Processor Affinity
SMP Algorithms – Scheduling, Locking, etc.
Per-CPU Variables **
What are Processes?
The task_struct
Creating User Processes and Threads
Creating Kernel Threads
Destroying Processes and Threads
Executing User-Space Processes From Within the Kernel
Process Limits and Capabilities **
Process Limits
Monitoring and Debugging
Debuginfo Packages
Tracing and Profiling
SysRq Key
oops Messages
Kernel Debuggers
Main Scheduling Tasks
Scheduling Priorities
Scheduling System Calls
The 2.4 schedule() Function
O(1) Scheduler
Time Slices and Priorities
Load Balancing
Priority Inversion and Priority Inheritance **
The CFS Scheduler
Calculating Priorities and Fair Times
Scheduling Classes
CFS Scheduler Details
Memory Addressing
Virtual Memory Management
Systems With and Without MMU and the TLB
Memory Addresses
High and Low Memory
Memory Zones
Special Device Nodes
Page Tables
page structure
Kernel Samepage Merging (KSM) **
Huge Pages
Huge Page Support
Transparent Huge Pages
Memory Allocation
Requesting and Releasing Pages
Buddy System
Slabs and Cache Allocations
Memory Pools
Early Allocations and bootmem()
Memory Defragmentation
Process Address Space
Allocating User Memory and Address Spaces
Locking Pages
Memory Descriptors and Regions
Access Rights
Allocating and Freeing Memory Regions
Page Faults
Disk Caches and Swapping
Page Cache Basics
What is Swapping?
Swap Areas
Swapping Pages In and Out
Controlling Swappiness
The Swap Cache
Reverse Mapping **
OOM Killer
Device Drivers**
Types of Devices
Device Nodes
Character Drivers
An Example
What are Signals?
Available Signals
System Calls for Signals
Signals and Threads
How the Kernel Installs Signal Handlers
How the Kernel Sends Signals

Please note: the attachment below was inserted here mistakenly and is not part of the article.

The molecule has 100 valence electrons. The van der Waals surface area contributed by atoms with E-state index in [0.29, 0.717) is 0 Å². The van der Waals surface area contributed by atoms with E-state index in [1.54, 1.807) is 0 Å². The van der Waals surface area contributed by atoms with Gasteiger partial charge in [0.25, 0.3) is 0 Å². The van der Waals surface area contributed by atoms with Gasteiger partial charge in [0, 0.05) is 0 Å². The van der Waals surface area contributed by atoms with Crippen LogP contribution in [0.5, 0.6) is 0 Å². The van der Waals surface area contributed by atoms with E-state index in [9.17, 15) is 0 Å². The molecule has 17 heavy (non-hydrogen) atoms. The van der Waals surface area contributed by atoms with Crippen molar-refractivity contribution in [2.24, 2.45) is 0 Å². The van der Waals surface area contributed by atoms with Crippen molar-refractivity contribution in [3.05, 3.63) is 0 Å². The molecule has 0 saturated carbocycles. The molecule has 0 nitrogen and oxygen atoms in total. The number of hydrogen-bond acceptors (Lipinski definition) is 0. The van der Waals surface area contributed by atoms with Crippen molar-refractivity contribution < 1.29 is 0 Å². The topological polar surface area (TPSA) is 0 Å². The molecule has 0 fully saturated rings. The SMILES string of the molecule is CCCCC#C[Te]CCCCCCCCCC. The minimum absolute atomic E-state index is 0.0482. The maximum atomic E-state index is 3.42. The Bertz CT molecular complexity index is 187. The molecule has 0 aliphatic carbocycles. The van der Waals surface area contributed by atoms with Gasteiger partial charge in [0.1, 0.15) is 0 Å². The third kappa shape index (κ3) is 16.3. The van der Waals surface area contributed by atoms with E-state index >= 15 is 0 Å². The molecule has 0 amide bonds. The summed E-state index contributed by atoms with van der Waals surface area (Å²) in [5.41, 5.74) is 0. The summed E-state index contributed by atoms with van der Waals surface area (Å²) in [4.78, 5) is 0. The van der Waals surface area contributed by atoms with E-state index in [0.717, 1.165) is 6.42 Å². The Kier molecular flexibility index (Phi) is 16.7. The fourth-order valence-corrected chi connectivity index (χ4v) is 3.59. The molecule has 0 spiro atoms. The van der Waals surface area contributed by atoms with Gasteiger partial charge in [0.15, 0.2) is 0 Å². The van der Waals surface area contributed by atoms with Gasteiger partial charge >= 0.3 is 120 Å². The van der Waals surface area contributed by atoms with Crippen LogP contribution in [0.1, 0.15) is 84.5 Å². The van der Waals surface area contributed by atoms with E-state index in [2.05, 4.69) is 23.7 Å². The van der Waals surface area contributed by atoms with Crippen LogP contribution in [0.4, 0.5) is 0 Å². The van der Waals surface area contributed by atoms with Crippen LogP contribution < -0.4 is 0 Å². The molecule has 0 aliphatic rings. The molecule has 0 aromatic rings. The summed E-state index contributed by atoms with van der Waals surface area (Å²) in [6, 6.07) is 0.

How the Kernel Invokes Signal Handlers
Real Time Signals
Closing and Evaluation Survey
Evaluation Survey

** These sections may be considered in part or in whole as optional. They contain either background reference material, specialized topics, or advanced subjects. The instructor may choose to cover or not cover them depending on classroom experience and time constraints.
Nov 2020
The instructor made the presentation of difficult and often technical / complicated material engaging and interesting.
Nov 2020
Frank was very informed about the history of the linux/unix world, he knew just about everything about the history of the course.
Nov 2020
Frank was very knowledgeable, and covered a lot of material in good depth.
Nov 2020
The instructor was really passionate, and added a lot of reasoning behind decisions, which really helps to grasp why things are done the way they are.
Nov 2020
I liked the instructors insights (how he'd search for some important information), updated topics (the manual), relevant to the latest kernel, which I'm gonna use as a reference.
Oct 2020
I liked the hands-on lab exercises, and the well-organized course content.
Oct 2020
I liked the material, and the instructor's enthusiasm.
Oct 2020
Hands on compiling, and booting your own kernel was a lot of fun. This also gave a lot of insight into many details such as configuration, getting to relevant log and debug information.
Oct 2020
The instructor was really good, and obviously has a deep and extensive knowledge. The historical knowledge was really helpful and interesting, and his tenor and good attitude was very much appreciated.
Oct 2020
I thought the focus of big picture concepts versus details was well balanced. Having a book reference was very useful so I could look into certain topics in more depth than what was presented. The labs were mostly interesting, and I liked that there were solutions provided so I had the option of comparing my work, or just looking at and understanding them instead. The instructor having a terminal open, and doing examples and other things 'live', was also helpful.